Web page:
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The project management perspective

This report defines the value of teamwork from the project management perspective, focusing mostly onto events as projects. Therefore, it suggests the link between teamwork strategies/approaches and effectiveness within the events management industry. It also illustrates the empirical elements of the concepts by exemplifying using personal experience and reflections, followed by suggestions for improvement. Chapter one presents different definitions of teamwork, compares and contrasts them, in order to highlight the interpretable character of the concept.

Also, it presents the importance of teamwork and Chapter two analysis the project management perspectives and the overall management approach taken by the group. Chapter two introduces some of the most well-known elements and strategies of effective team work such as key team roles, role balance and co-operation. it highlights the most significant characteristics of effectiveness and how these can be meet with insights into personal experience.

Chapter three describes the actual working and results of the activity and the barriers encountered by organisers during the planning process. A reflection on personal and overall learning experience follows as well as recommendations on how the obstacles could have been exceeded. I: Introduction Human beings have worked in teams for 200,000 years. From childhood games and sports, to organisations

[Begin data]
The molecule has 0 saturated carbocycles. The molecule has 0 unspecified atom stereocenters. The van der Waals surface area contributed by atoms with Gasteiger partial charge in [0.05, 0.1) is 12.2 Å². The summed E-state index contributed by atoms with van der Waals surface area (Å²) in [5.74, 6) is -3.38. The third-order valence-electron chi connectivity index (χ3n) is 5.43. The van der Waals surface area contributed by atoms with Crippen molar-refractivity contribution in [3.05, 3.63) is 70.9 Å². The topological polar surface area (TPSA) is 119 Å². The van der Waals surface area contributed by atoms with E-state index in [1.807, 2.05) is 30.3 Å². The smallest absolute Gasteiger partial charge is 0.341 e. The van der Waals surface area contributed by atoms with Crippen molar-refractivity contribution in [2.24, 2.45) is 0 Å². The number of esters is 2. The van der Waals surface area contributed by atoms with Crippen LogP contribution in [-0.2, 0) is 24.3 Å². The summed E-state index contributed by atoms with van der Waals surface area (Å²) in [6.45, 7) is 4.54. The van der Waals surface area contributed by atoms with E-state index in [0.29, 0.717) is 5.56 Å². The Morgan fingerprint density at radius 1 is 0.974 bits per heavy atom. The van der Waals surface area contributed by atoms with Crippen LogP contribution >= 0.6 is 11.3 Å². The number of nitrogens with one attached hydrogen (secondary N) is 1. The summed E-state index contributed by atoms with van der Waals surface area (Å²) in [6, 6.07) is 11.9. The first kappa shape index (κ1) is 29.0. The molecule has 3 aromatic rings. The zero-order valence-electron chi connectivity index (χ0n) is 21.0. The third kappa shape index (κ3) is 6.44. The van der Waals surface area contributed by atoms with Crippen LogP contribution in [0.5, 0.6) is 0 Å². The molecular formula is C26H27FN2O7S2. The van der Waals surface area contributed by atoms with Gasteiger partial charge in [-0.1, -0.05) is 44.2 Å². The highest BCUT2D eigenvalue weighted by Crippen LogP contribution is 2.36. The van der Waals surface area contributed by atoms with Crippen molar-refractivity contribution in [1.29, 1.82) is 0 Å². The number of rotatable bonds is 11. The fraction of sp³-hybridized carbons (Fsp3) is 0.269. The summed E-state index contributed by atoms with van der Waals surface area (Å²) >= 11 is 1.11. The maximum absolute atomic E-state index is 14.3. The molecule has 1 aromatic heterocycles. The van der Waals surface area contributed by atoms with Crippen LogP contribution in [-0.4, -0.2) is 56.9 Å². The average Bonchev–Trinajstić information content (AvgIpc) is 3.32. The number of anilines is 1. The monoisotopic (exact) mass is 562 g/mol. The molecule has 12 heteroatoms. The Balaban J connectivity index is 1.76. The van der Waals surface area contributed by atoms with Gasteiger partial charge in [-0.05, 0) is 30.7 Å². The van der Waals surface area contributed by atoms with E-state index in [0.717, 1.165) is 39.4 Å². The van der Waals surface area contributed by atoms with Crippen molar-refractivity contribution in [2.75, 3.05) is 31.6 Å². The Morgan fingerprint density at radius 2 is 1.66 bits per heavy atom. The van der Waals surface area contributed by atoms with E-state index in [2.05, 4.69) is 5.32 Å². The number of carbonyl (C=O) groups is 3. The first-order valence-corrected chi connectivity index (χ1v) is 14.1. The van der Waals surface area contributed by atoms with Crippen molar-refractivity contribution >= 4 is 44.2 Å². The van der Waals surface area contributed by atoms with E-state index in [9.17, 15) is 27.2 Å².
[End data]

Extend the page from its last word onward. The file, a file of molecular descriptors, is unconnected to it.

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and institutions, teamwork has been proven to be indispensable and utterly important, with a direct impact on the success of any organisation.

Particularly, in the past 200 years there has been developed a complex understanding of the teamwork principles in practice, with new perspectives that reveal its complexity. Guidance on how teamwork can be effectively developed in modern organisations has been offered by different authors, whom’s suggestions will be further discussed in the next chapters, followed by a reflective insight in the author’s personal experience. Interestingly enough, it seems reflection represents the most comprehensive tool for learning and self-development.

Issues such as conflict resolution, trust and cooperation, task conflict, problem solving, the cognition of the team, team processes such as decision making, the distribution of effort and reward, team learning, creativity and innovation, the use and abuse of power, will be raised and discussed as well as an overall assessment of the team and individual performance, starting from an objective level to a more subjective one.

A team is “a group of people who share common objectives and need to work together to achieve them” (Woodcock, 1989:3). According to Hackman(1990:4), the group members are “dependent upon one another for some shared purpose, and they invariably develop specialised roles within the group as the purpose is pursued”. Management teams provide the leadership of organisations by planning operations and adopting strategies, allocating resources, and managing different functions. They set detailed objectives, co-ordinate and control the work of others.